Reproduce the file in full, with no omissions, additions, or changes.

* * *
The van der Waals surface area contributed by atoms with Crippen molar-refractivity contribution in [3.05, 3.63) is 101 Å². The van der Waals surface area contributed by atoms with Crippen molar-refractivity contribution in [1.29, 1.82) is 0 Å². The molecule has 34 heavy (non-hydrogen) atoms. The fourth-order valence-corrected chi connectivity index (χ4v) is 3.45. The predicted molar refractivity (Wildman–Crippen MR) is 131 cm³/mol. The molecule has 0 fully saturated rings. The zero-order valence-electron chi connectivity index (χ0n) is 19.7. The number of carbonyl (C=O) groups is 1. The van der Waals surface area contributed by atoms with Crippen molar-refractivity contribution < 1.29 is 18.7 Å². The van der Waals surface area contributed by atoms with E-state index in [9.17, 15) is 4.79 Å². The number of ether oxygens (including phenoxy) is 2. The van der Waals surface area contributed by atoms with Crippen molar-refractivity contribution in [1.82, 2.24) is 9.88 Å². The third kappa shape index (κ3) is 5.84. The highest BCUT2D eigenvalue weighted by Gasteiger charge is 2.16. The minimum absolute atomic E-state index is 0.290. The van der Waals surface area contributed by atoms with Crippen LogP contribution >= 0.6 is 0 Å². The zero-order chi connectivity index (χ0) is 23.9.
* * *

The van der Waals surface area contributed by atoms with Crippen molar-refractivity contribution in [3.05, 3.63) is 101 Å². The van der Waals surface area contributed by atoms with Crippen molar-refractivity contribution in [1.29, 1.82) is 0 Å². The molecule has 34 heavy (non-hydrogen) atoms. The fourth-order valence-corrected chi connectivity index (χ4v) is 3.45. The predicted molar refractivity (Wildman–Crippen MR) is 131 cm³/mol. The molecule has 0 fully saturated rings. The zero-order valence-electron chi connectivity index (χ0n) is 19.7. The number of carbonyl (C=O) groups is 1. The van der Waals surface area contributed by atoms with Crippen molar-refractivity contribution < 1.29 is 18.7 Å². The van der Waals surface area contributed by atoms with E-state index in [9.17, 15) is 4.79 Å². The number of ether oxygens (including phenoxy) is 2. The van der Waals surface area contributed by atoms with Crippen molar-refractivity contribution in [1.82, 2.24) is 9.88 Å². The third kappa shape index (κ3) is 5.84. The highest BCUT2D eigenvalue weighted by Gasteiger charge is 2.16. The minimum absolute atomic E-state index is 0.290. The van der Waals surface area contributed by atoms with Crippen LogP contribution >= 0.6 is 0 Å². The zero-order chi connectivity index (χ0) is 23.9.